A thesis in predestination

Thesis: God, looking out over the whole of history and seeing those who will freely cooperate with grace and those who will not, chooses to create only the former.

The thesis can be taken either as articulating a mode of Universalism or as an objection to it. At least one student has come to me asking ‘Why did God just not do that?” Avoid all the problems of predestination and empty out Hell while we’re at it!

The Thomistic response, given for example by Sebastian Walshe, points to some value that the damned give to the whole. Just because it would be better for Joe if he were never born, it doesn’t follow that everyone else would be better off if he weren’t. One could turn this mere non-sequitur into an axiom: our lives are enriched by everyone, no matter what their eternal destiny. Even if one cuts himself off from the family, this is no reason to wish they had never been born.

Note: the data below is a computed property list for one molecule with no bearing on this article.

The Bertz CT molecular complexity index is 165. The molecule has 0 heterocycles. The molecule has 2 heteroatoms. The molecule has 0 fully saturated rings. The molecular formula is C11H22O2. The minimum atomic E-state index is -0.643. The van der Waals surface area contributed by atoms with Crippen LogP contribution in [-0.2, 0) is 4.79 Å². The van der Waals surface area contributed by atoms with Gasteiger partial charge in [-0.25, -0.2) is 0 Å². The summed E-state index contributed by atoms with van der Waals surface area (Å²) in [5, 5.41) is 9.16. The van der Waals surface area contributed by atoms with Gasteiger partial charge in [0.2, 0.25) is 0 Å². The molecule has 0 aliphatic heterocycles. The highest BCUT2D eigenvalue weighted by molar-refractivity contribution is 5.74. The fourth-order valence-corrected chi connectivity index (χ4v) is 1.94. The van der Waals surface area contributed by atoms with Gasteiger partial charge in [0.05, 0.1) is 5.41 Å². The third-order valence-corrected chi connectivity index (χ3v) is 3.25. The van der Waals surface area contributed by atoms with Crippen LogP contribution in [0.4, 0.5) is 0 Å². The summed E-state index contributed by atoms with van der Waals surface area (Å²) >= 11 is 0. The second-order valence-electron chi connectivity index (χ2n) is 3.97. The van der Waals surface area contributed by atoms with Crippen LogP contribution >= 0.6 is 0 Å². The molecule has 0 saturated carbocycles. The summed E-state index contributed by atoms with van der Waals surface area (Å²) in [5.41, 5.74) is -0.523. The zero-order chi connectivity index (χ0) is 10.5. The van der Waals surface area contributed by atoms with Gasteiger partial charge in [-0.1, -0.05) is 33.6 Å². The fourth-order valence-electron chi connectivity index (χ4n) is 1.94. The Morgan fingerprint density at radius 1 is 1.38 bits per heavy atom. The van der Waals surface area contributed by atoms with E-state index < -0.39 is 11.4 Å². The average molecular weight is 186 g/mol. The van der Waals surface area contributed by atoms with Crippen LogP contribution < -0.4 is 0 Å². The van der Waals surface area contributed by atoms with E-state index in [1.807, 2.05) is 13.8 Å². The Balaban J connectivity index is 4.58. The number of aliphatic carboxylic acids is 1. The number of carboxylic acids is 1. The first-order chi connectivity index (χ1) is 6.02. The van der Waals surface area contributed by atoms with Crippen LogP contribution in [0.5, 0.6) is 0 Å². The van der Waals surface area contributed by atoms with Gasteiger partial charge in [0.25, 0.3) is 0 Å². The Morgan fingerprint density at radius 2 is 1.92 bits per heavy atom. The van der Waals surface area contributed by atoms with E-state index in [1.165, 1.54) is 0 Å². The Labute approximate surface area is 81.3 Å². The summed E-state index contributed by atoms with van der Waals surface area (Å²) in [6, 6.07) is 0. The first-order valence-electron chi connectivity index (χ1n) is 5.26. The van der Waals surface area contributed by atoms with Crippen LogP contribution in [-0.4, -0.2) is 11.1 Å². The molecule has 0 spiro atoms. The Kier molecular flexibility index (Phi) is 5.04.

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3 Comments

  1. August 31, 2015 at 4:15 pm

    You could also simply respond that there is no such fact as whether or not someone will freely cooperate with grace or not, considered apart from the entire world and all of its circumstances, including other people who exist.

  2. August 31, 2015 at 7:01 pm

    Ruminating on Predestination, Mystery and Laughter

    http://stephen-hand2010.blogspot.com/2010/05/ruminating-on-predestination-mystery.html?m=1

  3. David T said,

    September 1, 2015 at 5:38 pm

    I suppose Judas is the archetype (Matt. 26:24). Better for him to have never been born but not for us.


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